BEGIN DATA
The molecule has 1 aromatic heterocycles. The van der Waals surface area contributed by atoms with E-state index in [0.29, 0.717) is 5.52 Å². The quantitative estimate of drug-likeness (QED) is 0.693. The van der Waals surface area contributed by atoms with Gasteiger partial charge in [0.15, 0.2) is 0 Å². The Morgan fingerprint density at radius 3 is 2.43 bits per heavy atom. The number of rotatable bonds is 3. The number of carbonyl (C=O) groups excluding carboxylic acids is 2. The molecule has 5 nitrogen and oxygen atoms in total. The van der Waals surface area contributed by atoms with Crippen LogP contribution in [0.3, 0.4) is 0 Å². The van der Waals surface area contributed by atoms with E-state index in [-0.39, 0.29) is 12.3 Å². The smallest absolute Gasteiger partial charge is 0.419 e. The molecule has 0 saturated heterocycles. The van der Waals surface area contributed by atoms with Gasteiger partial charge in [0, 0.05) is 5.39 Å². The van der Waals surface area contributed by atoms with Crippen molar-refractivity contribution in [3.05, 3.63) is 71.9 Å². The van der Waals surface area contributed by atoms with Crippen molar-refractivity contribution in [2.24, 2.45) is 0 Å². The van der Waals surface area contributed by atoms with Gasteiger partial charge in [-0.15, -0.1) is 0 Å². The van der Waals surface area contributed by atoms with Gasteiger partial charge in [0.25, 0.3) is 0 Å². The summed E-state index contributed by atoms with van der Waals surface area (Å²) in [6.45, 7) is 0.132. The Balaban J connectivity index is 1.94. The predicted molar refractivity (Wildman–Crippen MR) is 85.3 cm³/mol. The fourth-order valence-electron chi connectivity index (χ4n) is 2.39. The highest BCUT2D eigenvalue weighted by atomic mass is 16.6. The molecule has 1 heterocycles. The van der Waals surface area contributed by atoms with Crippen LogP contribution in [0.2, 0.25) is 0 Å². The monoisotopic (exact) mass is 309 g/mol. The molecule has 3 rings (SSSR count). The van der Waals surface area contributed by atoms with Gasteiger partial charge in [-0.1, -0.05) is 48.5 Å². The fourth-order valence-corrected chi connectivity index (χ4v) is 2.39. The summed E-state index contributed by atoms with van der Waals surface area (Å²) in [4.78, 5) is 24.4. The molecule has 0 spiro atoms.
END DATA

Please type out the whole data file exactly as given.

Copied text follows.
The molecule has 1 aromatic heterocycles. The van der Waals surface area contributed by atoms with E-state index in [0.29, 0.717) is 5.52 Å². The quantitative estimate of drug-likeness (QED) is 0.693. The van der Waals surface area contributed by atoms with Gasteiger partial charge in [0.15, 0.2) is 0 Å². The Morgan fingerprint density at radius 3 is 2.43 bits per heavy atom. The number of rotatable bonds is 3. The number of carbonyl (C=O) groups excluding carboxylic acids is 2. The molecule has 5 nitrogen and oxygen atoms in total. The van der Waals surface area contributed by atoms with Crippen LogP contribution in [0.3, 0.4) is 0 Å². The van der Waals surface area contributed by atoms with E-state index in [-0.39, 0.29) is 12.3 Å². The smallest absolute Gasteiger partial charge is 0.419 e. The molecule has 0 saturated heterocycles. The van der Waals surface area contributed by atoms with Gasteiger partial charge in [0, 0.05) is 5.39 Å². The van der Waals surface area contributed by atoms with Crippen molar-refractivity contribution in [3.05, 3.63) is 71.9 Å². The van der Waals surface area contributed by atoms with Crippen molar-refractivity contribution in [2.24, 2.45) is 0 Å². The van der Waals surface area contributed by atoms with Gasteiger partial charge in [-0.15, -0.1) is 0 Å². The van der Waals surface area contributed by atoms with Gasteiger partial charge in [0.25, 0.3) is 0 Å². The summed E-state index contributed by atoms with van der Waals surface area (Å²) in [6.45, 7) is 0.132. The Balaban J connectivity index is 1.94. The predicted molar refractivity (Wildman–Crippen MR) is 85.3 cm³/mol. The fourth-order valence-electron chi connectivity index (χ4n) is 2.39. The highest BCUT2D eigenvalue weighted by atomic mass is 16.6. The molecule has 1 heterocycles. The van der Waals surface area contributed by atoms with Crippen LogP contribution in [0.2, 0.25) is 0 Å². The monoisotopic (exact) mass is 309 g/mol. The molecule has 3 rings (SSSR count). The van der Waals surface area contributed by atoms with Gasteiger partial charge in [-0.1, -0.05) is 48.5 Å². The fourth-order valence-corrected chi connectivity index (χ4v) is 2.39. The summed E-state index contributed by atoms with van der Waals surface area (Å²) in [4.78, 5) is 24.4. The molecule has 0 spiro atoms.